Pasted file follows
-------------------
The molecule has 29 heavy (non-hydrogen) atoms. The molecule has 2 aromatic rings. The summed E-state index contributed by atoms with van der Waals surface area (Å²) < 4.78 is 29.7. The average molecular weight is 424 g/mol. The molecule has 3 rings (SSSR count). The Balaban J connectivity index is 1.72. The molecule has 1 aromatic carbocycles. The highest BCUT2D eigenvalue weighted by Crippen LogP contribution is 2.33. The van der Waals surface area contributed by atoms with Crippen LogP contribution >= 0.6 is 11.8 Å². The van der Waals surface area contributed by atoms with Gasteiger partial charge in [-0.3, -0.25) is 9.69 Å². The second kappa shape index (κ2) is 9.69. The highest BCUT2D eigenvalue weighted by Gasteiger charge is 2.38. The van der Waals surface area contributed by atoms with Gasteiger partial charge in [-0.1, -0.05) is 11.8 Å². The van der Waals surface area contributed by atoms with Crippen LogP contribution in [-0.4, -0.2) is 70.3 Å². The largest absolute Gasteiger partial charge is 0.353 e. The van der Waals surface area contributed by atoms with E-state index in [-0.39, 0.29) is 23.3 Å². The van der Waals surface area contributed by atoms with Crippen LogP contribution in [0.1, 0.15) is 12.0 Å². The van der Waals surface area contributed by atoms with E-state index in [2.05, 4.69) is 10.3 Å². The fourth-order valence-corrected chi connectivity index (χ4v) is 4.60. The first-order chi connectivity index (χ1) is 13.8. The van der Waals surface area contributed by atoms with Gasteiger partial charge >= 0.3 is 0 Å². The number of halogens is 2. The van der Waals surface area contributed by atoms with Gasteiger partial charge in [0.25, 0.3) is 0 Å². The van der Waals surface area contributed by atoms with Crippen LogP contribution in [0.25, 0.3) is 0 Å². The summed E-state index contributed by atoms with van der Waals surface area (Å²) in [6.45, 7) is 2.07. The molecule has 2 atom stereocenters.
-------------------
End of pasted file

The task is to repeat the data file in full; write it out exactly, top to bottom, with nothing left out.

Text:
The molecule has 29 heavy (non-hydrogen) atoms. The molecule has 2 aromatic rings. The summed E-state index contributed by atoms with van der Waals surface area (Å²) < 4.78 is 29.7. The average molecular weight is 424 g/mol. The molecule has 3 rings (SSSR count). The Balaban J connectivity index is 1.72. The molecule has 1 aromatic carbocycles. The highest BCUT2D eigenvalue weighted by Crippen LogP contribution is 2.33. The van der Waals surface area contributed by atoms with Crippen LogP contribution >= 0.6 is 11.8 Å². The van der Waals surface area contributed by atoms with Gasteiger partial charge in [-0.3, -0.25) is 9.69 Å². The second kappa shape index (κ2) is 9.69. The highest BCUT2D eigenvalue weighted by Gasteiger charge is 2.38. The van der Waals surface area contributed by atoms with Gasteiger partial charge in [-0.1, -0.05) is 11.8 Å². The van der Waals surface area contributed by atoms with Crippen LogP contribution in [-0.4, -0.2) is 70.3 Å². The largest absolute Gasteiger partial charge is 0.353 e. The van der Waals surface area contributed by atoms with E-state index in [-0.39, 0.29) is 23.3 Å². The van der Waals surface area contributed by atoms with Crippen LogP contribution in [0.1, 0.15) is 12.0 Å². The van der Waals surface area contributed by atoms with E-state index in [2.05, 4.69) is 10.3 Å². The fourth-order valence-corrected chi connectivity index (χ4v) is 4.60. The first-order chi connectivity index (χ1) is 13.8. The van der Waals surface area contributed by atoms with Gasteiger partial charge >= 0.3 is 0 Å². The number of halogens is 2. The van der Waals surface area contributed by atoms with Gasteiger partial charge in [0.25, 0.3) is 0 Å². The van der Waals surface area contributed by atoms with Crippen LogP contribution in [0.25, 0.3) is 0 Å². The summed E-state index contributed by atoms with van der Waals surface area (Å²) in [6.45, 7) is 2.07. The molecule has 2 atom stereocenters.